This is a cut scene from a work in progress that’s currently getting an overhaul. The event that leads to the fight in question doesn’t happen in the new version, but this piece still gives a fun little window into two of the main characters.
When in Doubt, Use a Louisville Slugger
“You ok?” Eddie managed.
I nodded mutely, staring at the twitching mess on the floor. “You?” I breathed. My voice sounded hollow in my ears.
He scowled at the cuts and gingerly touched a swelling bruise at his hairline. “Little sore, but I’ll live.”
“Broke your bat this time,” I pointed out, laughing nervously
“Hunh?” Eddie asked, then frowned at gore-streaked split in the wood. “Guess I did. Think I killed it?”
I didn’t want to get close enough to the fallen creature to poke it with my boot. I really didn’t have to. Its head was caved in on one side and that grayish-pink goo that passed for its blood was all over the tiles.
“Safe to say you did,” I responded. Triumph vied with nausea. Then I saw the corpse sink in on itself, and nausea won. “Uh, Eddie?” It came out as a squeak.
We both stared as the wrongly jointed thing fell apart before our eyes. It was like watching one of those time-lapse images of a corpse rotting, only without the maggots and flies. Snake Eyes just collapsed in on himself, puddling into a gray and pink smear.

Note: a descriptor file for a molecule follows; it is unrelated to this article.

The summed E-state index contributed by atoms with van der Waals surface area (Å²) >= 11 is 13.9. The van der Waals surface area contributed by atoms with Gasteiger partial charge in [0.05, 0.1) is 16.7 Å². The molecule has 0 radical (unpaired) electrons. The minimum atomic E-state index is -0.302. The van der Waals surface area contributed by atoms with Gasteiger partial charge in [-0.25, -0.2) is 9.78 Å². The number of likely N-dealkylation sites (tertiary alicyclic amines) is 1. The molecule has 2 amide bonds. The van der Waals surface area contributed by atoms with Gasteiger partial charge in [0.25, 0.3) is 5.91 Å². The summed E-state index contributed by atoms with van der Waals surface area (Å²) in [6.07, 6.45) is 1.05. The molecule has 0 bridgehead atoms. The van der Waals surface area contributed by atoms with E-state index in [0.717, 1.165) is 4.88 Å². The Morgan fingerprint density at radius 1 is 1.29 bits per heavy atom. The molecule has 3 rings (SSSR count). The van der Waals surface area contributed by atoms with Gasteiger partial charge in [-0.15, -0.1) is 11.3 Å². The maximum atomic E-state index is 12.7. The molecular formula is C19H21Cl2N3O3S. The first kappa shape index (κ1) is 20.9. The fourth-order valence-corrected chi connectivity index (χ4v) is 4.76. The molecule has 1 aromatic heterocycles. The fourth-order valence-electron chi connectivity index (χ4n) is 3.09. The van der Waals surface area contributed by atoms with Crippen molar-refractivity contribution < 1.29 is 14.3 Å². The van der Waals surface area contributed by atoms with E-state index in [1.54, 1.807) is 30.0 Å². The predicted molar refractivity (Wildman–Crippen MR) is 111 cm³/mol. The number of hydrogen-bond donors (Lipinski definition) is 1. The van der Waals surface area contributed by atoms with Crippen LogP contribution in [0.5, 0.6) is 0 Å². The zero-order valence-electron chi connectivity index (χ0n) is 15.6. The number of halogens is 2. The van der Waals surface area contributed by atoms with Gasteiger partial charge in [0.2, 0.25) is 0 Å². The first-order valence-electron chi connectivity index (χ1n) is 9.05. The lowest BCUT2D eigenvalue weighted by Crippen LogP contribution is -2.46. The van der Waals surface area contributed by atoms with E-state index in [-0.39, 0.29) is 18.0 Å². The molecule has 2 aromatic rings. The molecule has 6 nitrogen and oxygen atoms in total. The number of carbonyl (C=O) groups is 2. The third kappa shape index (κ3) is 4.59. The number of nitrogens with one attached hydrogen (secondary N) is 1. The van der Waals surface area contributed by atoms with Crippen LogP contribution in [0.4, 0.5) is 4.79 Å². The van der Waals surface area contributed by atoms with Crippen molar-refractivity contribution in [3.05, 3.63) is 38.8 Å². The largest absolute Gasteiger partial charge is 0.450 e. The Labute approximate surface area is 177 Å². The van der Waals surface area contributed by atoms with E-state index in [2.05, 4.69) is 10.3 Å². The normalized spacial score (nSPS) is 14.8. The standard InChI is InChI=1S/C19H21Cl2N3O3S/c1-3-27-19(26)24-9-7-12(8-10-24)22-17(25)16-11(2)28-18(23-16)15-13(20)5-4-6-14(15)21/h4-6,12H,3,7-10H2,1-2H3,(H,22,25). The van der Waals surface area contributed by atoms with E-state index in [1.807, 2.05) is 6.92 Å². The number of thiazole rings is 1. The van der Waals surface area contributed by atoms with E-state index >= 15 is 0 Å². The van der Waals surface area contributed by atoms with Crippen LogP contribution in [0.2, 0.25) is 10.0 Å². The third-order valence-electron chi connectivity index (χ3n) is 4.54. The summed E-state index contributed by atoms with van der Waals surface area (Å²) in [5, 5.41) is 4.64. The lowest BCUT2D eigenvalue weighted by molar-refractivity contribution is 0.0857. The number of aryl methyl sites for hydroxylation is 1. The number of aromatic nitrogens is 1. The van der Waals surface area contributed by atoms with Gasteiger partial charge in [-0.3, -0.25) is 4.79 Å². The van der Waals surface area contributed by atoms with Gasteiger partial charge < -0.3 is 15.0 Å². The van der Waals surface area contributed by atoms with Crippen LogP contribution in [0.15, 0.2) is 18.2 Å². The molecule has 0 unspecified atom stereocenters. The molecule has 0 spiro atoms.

“That ain’t right,” Eddie gasped, stumbling back to keep away from the spreading goo.
I backed up with him, taking rapid, shallow breaths in an effort not to hurl.
“What the hell is going on, Allison? What are these things?”
Glass tinkled then crunched at the front of the pub. Our heads jerked up in unison toward the sound. Something else was crawling in through the broken window. Ashen-faced, with blank, black eyes. It didn’t look anything like the first one, but I knew on some level they were the same.
“Oh, God. There’s more,” I breathed.
Eddie groaned. “Wish I’d listened to Dad and bought a gun.” The big man backed up a few steps, finding a clear space among the overturned tables and chairs to stand. He planted his feet, squaring his stance and raising the bat.
The thing at the front of the pub gestured at me with a taloned finger. In a hollow voice, it said, “Give her to us and we will leave you. We have no quarrel with you.”
“Fuck you,” Eddie spat.
“Very well,” the cadaverous monstrosity replied.
It drew a deep breath, and its all-black eyes gleamed wetly. Speckles of shadow seemed to dance on the air in front of it, and it continued breathing in, deeper and deeper. The other two behind it crept closer to the shattered window.
“I think we might want to run,” I said. I had a sudden image of it belching a cloud of something vile and putrid and extremely poisonous. I didn’t want to be around when it did.
“Shouldn’t be long now,” Eddie whispered. But he started backing up with me.
A ghastly wail rose in the distance. Sirens. Lights flashed against the night, brilliant white, then red and blue. The dead-faced creature caught itself mid-breath, whipping its head around to peer toward the town square. The two vaguely human-shaped things behind it were already reacting, ducking down, then bolting. Gray-Face swiftly followed.
I loosed the breath I’d been holding, feeling my heart stutter in my chest.
“I guess even monsters don’t like to go to jail,” Eddie murmured.